I was recently reading an article about reframing global warming in way that motivates people to make change from a place of empowerment rather than from fear, which creates paralysis and avoidance. That reframe can be applied to almost everything that we feel overwhelmed by and believe there is nothing we can do, even though we “should” be doing something. That process and the beliefs attached to it impact the wellness of people individually and as a community.
If we start listening to an internal conversation about parenting for instance, over time that conversation leads to a cycle or process that creates and confirms beliefs that keep the process in place. That dialogue and process starts looking for information to confirm those beliefs. When my daughter was 3 yrs. old I entered into a very long power battle with her around eating anything green. She was refusing to eat anything green. There would be fierce melt downs and tears with her and arguments between my partner and I about the whole process. As meals would approach there first would be sensations in my body of extra energy that would be translated into fear, anxiety, overwhelm and urgency. In my head, the conversation and process went something like this: (always a “you”) “you are the worst mother for not figuring out a way to make her eat green veggies. You should know how to make her eat these. You should make her sit at the table for hours until she eats them. You should ride it out, she will get over this and start eating green things again. Something is wrong with you. Something is wrong with her. This shouldn’t be happening. She will die of malnutrition. People will think you are the worst parent, you are way too lenient, you are way too harsh, try this, try that.” Then I would give up because of the battle internally and with her, and then get beaten up for giving up. And then the fear would begin again, with the same process and same resistance within and without.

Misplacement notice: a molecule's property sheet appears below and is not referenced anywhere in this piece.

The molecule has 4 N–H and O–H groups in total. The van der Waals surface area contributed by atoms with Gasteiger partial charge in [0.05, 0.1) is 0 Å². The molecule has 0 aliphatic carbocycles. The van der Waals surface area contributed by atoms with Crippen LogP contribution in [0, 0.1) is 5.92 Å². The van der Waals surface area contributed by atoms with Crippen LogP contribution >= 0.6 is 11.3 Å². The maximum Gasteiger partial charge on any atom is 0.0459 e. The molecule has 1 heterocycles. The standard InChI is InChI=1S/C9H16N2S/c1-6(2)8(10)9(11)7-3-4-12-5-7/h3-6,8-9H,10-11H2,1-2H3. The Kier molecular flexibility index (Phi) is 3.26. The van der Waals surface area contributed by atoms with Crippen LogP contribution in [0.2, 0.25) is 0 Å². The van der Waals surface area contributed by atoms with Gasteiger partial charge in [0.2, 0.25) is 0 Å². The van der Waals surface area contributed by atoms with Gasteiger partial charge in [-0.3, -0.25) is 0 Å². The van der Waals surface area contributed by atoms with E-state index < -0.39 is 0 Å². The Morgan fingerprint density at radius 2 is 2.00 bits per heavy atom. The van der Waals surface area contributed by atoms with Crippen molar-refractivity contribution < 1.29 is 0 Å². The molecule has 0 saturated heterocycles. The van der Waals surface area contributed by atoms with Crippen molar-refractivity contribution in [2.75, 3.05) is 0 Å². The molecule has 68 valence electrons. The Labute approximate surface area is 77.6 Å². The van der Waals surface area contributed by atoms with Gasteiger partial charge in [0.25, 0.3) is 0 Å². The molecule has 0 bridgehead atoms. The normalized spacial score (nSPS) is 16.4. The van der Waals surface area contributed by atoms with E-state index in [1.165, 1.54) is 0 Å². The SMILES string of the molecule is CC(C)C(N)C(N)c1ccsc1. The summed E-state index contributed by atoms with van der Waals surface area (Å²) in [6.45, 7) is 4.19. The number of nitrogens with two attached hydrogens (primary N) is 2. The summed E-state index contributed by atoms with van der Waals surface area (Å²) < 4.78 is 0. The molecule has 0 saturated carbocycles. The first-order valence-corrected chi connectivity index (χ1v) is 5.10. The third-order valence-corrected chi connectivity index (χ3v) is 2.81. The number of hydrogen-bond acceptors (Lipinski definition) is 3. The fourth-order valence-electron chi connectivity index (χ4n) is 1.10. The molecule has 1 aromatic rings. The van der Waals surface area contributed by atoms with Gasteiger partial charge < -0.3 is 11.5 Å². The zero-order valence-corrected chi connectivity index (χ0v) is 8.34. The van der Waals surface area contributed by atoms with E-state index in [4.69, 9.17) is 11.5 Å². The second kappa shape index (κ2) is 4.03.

As I realized what was going on and stepped outside of the process, a few things happened. First, I was able to look at whether I was responding or reacting. Secondly, I was able to look at the process and ask some questions. Did I react well to anyone coming at me with urgency, fear or anxiety? Did I need to have time to make my own choices based on information I was receiving? Did I like it when people pushed me to make a decision when I wasn’t ready? Did I appreciate it more when people asked for my feedback and solutions when it was something that impacted us all? Was it helpful to listen to all the negativity and urgency from those internal voices? Was it changing anything? Thirdly, I began to talk with her and let her know (along with having the pediatrician and other family members talk to her) once again why it I felt it was important she eat something green from a place of compassion rather than urgency, and asked her to come up with a solution for this issue. Her solution was to pick one green vegetable that she would have with other vegetables to help deal with the taste. Once we worked together and identified what was happening in our process, what each of us needed in that process and then communicated those needs (with coaching as she was three) the well- being of our community was supported again.
When we try to control, avoid, make urgent, deny, react – we are feeding that internal dialogue that gains so much from keeping us in our small limited process. It hurts our well-being individually and as a community. The ability to keep an eye on the internal conversation and its process is a practice that we can use for our relationship to the environment, ourselves and each other.
In Gassho (my heart and your heart are one)
Meg Safford Nishibori